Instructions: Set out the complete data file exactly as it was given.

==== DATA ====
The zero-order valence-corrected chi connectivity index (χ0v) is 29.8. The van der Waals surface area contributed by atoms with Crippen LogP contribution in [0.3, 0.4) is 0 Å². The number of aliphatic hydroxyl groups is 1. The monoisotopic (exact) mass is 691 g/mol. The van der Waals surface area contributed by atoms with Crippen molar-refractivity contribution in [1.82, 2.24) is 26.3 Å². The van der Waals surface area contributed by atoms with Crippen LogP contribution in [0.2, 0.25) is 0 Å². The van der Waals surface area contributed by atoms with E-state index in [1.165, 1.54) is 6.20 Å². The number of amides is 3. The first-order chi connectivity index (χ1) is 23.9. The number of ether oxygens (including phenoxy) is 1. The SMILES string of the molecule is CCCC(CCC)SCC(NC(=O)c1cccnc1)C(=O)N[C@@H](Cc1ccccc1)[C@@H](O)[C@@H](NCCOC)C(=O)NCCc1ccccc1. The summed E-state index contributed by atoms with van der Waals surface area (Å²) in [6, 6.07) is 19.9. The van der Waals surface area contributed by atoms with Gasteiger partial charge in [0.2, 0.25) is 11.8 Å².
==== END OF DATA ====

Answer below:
The zero-order valence-corrected chi connectivity index (χ0v) is 29.8. The van der Waals surface area contributed by atoms with Crippen LogP contribution in [0.3, 0.4) is 0 Å². The number of aliphatic hydroxyl groups is 1. The monoisotopic (exact) mass is 691 g/mol. The van der Waals surface area contributed by atoms with Crippen molar-refractivity contribution in [1.82, 2.24) is 26.3 Å². The van der Waals surface area contributed by atoms with Crippen LogP contribution in [0.2, 0.25) is 0 Å². The van der Waals surface area contributed by atoms with E-state index in [1.165, 1.54) is 6.20 Å². The number of amides is 3. The first-order chi connectivity index (χ1) is 23.9. The number of ether oxygens (including phenoxy) is 1. The SMILES string of the molecule is CCCC(CCC)SCC(NC(=O)c1cccnc1)C(=O)N[C@@H](Cc1ccccc1)[C@@H](O)[C@@H](NCCOC)C(=O)NCCc1ccccc1. The summed E-state index contributed by atoms with van der Waals surface area (Å²) in [6, 6.07) is 19.9. The van der Waals surface area contributed by atoms with Gasteiger partial charge in [0.2, 0.25) is 11.8 Å².